PS AUDIO: Why it probably doesn’t make sense to hold loudspeaker designers to a flat spec

Paul McGowan writes:

My suggestion that it probably doesn’t make sense to hold loudspeaker designers to a flat spec certainly generated a few comments and one poster asked me not to fuel the fires of this “movement” because there’s already enough chaos in sound reproduction as it is – let’s not add more in the wrong direction.

While I agree there is certainly a lot of competing and confusing directions in high end audio today, I can’t help the fact that the point of the original post still holds true: striving for a flat loudspeaker response doesn’t make sense.  If that were the goal, which I do not believe it is for most designers, we’d be heading down a path of fostering bad sound in our homes.

I have two reasons for bringing this up: the first is to disspel a seemingly long held notion that what we want is flat when, in point of fact, we don’t.  The second is to let the newest crop of designers know it’s ok to go against the established view if it is in the service of music.

Let me summarize a few points for you made by our group of posters in the comments section plus a few of my own to help clarify.

Flat where?  On axis, off axis or both?
Flat at the measurement point or flat at the listening position?
What about the room?  It’s anything but flat.
Here’s something else to consider: the most sought after musical speakers in the world today are certainly not flat (not even close by electronics standards) and, in fact, no loudspeaker is.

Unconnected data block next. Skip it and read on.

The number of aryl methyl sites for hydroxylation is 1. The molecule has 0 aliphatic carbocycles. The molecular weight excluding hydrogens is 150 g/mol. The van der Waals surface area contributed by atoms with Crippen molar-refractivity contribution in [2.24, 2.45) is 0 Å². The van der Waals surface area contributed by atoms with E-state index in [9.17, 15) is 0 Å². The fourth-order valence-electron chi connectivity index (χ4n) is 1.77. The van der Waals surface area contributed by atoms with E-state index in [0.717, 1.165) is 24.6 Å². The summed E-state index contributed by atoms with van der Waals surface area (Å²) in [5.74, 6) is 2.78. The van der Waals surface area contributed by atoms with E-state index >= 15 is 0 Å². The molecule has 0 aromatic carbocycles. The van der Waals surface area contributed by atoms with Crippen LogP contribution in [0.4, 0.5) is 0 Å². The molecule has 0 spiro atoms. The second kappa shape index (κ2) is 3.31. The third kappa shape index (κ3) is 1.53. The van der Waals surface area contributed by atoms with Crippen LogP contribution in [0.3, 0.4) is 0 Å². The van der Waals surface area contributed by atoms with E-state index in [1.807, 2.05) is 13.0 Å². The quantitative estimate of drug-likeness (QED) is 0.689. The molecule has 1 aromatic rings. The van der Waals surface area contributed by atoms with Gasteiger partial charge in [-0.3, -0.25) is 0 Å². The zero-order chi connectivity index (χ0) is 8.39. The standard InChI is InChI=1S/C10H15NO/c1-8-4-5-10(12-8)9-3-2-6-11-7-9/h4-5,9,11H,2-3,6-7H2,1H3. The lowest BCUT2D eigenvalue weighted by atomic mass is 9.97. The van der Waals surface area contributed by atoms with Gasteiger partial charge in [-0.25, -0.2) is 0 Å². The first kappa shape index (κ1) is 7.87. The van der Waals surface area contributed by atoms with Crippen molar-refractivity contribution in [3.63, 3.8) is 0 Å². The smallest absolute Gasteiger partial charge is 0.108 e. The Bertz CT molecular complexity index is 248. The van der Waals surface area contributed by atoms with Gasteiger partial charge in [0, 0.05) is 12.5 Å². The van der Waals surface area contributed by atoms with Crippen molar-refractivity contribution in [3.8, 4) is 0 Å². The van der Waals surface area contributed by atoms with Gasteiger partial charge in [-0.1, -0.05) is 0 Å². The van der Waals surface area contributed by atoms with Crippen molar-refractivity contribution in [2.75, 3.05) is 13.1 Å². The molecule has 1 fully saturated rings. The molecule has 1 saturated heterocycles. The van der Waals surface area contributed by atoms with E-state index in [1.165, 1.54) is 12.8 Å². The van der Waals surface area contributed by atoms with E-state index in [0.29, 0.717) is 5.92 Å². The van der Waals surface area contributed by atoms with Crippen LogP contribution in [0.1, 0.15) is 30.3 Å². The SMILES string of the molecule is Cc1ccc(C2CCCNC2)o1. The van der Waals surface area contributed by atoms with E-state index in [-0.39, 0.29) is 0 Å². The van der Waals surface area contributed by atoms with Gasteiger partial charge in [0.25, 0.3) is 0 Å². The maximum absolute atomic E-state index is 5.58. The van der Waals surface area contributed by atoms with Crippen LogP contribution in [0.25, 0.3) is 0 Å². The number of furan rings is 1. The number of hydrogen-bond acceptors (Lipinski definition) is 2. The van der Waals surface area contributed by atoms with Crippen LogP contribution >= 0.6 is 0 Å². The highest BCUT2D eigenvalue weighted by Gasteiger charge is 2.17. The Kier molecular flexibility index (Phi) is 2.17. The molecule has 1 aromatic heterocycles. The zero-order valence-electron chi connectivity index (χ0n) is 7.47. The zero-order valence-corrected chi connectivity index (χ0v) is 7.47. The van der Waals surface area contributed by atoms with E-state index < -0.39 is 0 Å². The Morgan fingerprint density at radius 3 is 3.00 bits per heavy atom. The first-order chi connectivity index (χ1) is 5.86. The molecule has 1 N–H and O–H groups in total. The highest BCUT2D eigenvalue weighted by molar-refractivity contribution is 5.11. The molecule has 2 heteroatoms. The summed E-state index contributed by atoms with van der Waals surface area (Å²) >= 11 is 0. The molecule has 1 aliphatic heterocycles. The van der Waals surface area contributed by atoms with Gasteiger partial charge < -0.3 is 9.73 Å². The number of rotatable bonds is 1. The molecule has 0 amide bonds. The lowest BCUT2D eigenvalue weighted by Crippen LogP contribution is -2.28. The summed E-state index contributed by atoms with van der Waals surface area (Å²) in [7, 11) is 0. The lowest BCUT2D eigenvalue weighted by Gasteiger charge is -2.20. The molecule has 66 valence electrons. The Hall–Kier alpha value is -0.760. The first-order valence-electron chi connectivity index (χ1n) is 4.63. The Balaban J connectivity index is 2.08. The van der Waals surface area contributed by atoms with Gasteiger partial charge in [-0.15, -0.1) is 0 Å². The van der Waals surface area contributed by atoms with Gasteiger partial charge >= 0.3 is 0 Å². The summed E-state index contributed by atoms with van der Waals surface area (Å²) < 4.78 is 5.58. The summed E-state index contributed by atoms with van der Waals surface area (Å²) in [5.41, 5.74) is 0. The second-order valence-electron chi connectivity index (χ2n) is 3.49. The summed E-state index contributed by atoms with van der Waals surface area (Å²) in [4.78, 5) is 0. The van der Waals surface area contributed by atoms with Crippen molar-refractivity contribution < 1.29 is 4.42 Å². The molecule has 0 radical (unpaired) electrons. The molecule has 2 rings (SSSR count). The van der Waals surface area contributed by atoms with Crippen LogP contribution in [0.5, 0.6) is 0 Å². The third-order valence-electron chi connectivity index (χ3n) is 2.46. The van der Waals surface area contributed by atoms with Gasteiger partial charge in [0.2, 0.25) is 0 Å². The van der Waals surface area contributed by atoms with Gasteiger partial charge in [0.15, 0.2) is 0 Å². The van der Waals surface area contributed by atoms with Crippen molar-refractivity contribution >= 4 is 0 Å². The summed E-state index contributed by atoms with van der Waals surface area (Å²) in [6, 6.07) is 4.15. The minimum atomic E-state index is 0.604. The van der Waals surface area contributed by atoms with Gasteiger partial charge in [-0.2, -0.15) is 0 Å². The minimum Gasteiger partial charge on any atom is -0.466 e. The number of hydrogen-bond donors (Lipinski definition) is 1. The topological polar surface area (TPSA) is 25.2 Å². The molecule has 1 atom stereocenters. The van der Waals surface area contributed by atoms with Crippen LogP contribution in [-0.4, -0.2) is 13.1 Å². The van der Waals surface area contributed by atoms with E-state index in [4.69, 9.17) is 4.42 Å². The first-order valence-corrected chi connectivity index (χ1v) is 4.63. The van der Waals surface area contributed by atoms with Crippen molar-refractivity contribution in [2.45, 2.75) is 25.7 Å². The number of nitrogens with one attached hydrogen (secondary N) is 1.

The difference between a musical sounding speaker and one you wouldn’t want to listen to is the skill of the designer in tailoring the “tone control” of the speaker to what he believes sounds right – knowing all along he cannot achieve flat and doesn’t want to.

What you don’t want is to add a pleasing “sound” to your system because over time everything you play will have that same quality to it and that defeats the purpose of having a reference quality system.  What I am referring to wouldn’t be noticeable as a “sound” or coloration and this is where the skill of the designer comes into play.

We’re having fun, learning, discussing and hopefully helping a new crop of loudspeakers designers feel ok about building products that are musically satisfying first, measuring to some mythical standard second.

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